(a)to act as a witness to the will; or

(b)as a witness to prove—

(i)the execution of the will; or

(ii)the validity or invalidity of the will.

Alteration of will after execution

11.  No obliteration, interlineation or other alteration made in a will, after its execution, is valid or has any effect except so far as the words or effect of the will before the alteration are not apparent, unless the alteration, or a memorandum referring to the alteration and written on the will, is executed in the manner in which a will is required to be executed.

Effect of marriage, divorce, etc.

Effect of marriage

12.—(1) Subject to paragraphs (2) to (4), a will is revoked by the testator’s marriage.

(2) A disposition in a will in exercise of a power of appointment takes effect notwithstanding the testator’s subsequent marriage unless the property so appointed would in default of appointment pass to his personal representatives.

(3) Where it appears from a will that at the time it was made the testator was expecting to be married to a particular person and that he intended that the will should not be revoked by the marriage, the will is not revoked by his marriage to that person.

(4) Where it appears from a will that at the time it was made the testator was expecting to be married to a particular person and that he intended that a gift in the will should not be revoked by his marriage to that person—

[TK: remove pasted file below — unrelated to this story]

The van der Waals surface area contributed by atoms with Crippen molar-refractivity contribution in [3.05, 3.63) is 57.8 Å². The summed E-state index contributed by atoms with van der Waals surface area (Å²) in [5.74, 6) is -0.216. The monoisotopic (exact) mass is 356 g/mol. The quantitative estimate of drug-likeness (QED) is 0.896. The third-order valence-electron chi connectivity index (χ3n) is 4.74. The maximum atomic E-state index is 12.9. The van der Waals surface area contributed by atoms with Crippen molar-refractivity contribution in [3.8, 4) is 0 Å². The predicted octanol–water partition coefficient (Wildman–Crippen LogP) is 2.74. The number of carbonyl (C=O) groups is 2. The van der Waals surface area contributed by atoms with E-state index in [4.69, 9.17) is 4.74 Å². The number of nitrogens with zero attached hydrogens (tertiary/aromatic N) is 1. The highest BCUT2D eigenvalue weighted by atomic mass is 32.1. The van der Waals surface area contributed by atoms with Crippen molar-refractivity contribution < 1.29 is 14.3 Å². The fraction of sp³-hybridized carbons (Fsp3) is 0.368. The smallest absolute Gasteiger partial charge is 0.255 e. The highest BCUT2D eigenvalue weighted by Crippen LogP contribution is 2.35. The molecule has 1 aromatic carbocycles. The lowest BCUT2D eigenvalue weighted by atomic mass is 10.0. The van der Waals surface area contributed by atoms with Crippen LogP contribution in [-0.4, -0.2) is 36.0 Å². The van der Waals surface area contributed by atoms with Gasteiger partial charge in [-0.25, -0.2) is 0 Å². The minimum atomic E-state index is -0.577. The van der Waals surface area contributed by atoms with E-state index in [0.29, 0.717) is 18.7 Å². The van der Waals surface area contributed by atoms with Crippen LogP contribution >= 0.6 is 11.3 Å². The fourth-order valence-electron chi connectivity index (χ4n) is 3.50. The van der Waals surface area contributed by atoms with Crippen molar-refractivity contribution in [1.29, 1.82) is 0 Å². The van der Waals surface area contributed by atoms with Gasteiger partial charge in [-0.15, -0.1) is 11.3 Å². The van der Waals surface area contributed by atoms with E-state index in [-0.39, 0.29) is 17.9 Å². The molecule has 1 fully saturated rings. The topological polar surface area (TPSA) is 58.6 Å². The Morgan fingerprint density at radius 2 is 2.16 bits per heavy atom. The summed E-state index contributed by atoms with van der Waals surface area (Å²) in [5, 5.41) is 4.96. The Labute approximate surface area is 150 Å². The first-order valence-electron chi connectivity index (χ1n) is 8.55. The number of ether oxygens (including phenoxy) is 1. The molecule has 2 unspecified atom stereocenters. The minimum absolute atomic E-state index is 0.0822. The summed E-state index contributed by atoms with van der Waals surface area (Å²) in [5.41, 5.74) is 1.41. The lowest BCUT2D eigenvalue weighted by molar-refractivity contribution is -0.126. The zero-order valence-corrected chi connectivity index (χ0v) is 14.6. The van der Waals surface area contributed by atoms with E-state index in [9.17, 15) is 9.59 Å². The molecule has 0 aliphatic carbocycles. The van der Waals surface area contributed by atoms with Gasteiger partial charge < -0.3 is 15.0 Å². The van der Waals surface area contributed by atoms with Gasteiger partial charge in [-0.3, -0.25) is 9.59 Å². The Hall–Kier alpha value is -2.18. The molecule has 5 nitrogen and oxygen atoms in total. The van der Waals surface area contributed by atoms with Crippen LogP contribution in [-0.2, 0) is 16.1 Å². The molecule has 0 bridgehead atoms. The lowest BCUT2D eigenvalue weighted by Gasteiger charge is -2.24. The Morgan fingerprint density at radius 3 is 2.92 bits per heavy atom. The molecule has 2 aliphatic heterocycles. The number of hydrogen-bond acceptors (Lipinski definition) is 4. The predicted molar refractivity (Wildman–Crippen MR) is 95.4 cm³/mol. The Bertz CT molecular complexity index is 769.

(a)that gift takes effect notwithstanding the marriage; and

(b)any other gift in the will takes effect also, unless it appears from the will that the testator intended the gift to be revoked by the marriage.

Effect of dissolution or annulment of marriage

13.—(1) Where, after a testator has made a will, his marriage is dissolved or annulled—

(a)provisions of the will appointing executors or trustees or conferring a power of appointment, if they appoint or confer the power on the former spouse, take effect as if the former spouse had died on the date on which the marriage is dissolved or annulled, and

(b)except as provided in paragraph (2), any property comprising or included in a gift to the former spouse passes as if the former spouse had died on that date.

(2) Where property comprising or included in a gift to the former spouse is a share of residue, the will takes effect as if the gift of the residue were to the other person or persons entitled thereto (and, if more than one, in such shares as to preserve the ratio of their former shares), to the exclusion of the former spouse.

(3) Paragraphs (1) and (2) are subject to any contrary intention appearing from the will.

(4) Paragraph (1)(b) is without prejudice to any rights of the former spouse to apply for financial provision under the Inheritance (Provision for Family and Dependants) (Northern Ireland) Order 1979(1).

(5) In this Article, “dissolved or annulled” means—

(a)dissolved by a decree of divorce or annulled by a decree of nullity of marriage granted under the law of any part of the United Kingdom or the Channel Islands or under the law of the Isle of Man, or

(b)dissolved or annulled in any country or territory outside the United Kingdom, the Channel Islands and the Isle of Man by a divorce or annulment which is entitled to be recognised as valid by the law of Northern Ireland;

and “the former spouse” means the person whose marriage with the testator was so dissolved or annulled.

Revocation, revival and confirmation

Revocation

14.—(1) No will, or any part thereof, is revocable otherwise than—

(a)in accordance with Article 12 (marriage); or

(b)by another will; or

(c)by some writing, declaring an intention to revoke the will, executed in the manner in which a will is required to be executed; or